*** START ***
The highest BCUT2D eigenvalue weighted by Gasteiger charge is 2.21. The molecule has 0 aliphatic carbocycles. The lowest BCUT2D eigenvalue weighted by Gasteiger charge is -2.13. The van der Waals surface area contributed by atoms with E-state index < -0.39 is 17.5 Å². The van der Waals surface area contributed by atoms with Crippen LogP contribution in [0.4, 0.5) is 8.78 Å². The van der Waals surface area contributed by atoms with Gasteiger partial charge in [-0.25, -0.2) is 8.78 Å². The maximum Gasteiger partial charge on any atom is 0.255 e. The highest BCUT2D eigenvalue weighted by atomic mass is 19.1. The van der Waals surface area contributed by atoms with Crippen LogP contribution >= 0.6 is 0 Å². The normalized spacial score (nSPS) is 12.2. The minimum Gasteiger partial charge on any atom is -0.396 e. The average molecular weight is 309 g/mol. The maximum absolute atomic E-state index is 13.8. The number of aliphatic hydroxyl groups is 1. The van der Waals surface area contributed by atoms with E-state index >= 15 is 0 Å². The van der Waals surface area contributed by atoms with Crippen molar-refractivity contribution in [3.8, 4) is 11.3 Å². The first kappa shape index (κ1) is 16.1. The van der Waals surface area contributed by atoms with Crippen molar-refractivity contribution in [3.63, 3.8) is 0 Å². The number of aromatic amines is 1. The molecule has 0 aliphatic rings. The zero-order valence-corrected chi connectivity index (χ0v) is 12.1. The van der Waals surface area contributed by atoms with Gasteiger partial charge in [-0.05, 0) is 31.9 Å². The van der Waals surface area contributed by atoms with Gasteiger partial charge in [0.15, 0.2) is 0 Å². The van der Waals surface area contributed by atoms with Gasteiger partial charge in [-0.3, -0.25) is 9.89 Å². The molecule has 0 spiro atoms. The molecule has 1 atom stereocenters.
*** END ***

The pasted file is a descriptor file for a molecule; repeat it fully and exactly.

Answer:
The highest BCUT2D eigenvalue weighted by Gasteiger charge is 2.21. The molecule has 0 aliphatic carbocycles. The lowest BCUT2D eigenvalue weighted by Gasteiger charge is -2.13. The van der Waals surface area contributed by atoms with E-state index < -0.39 is 17.5 Å². The van der Waals surface area contributed by atoms with Crippen LogP contribution in [0.4, 0.5) is 8.78 Å². The van der Waals surface area contributed by atoms with Gasteiger partial charge in [-0.25, -0.2) is 8.78 Å². The maximum Gasteiger partial charge on any atom is 0.255 e. The highest BCUT2D eigenvalue weighted by atomic mass is 19.1. The van der Waals surface area contributed by atoms with Crippen LogP contribution >= 0.6 is 0 Å². The normalized spacial score (nSPS) is 12.2. The minimum Gasteiger partial charge on any atom is -0.396 e. The average molecular weight is 309 g/mol. The maximum absolute atomic E-state index is 13.8. The number of aliphatic hydroxyl groups is 1. The van der Waals surface area contributed by atoms with E-state index >= 15 is 0 Å². The van der Waals surface area contributed by atoms with Crippen molar-refractivity contribution in [3.8, 4) is 11.3 Å². The first kappa shape index (κ1) is 16.1. The van der Waals surface area contributed by atoms with Crippen molar-refractivity contribution in [3.63, 3.8) is 0 Å². The number of aromatic amines is 1. The molecule has 0 aliphatic rings. The zero-order valence-corrected chi connectivity index (χ0v) is 12.1. The van der Waals surface area contributed by atoms with Gasteiger partial charge in [-0.05, 0) is 31.9 Å². The van der Waals surface area contributed by atoms with Gasteiger partial charge in [0.15, 0.2) is 0 Å². The van der Waals surface area contributed by atoms with Gasteiger partial charge in [-0.3, -0.25) is 9.89 Å². The molecule has 0 spiro atoms. The molecule has 1 atom stereocenters.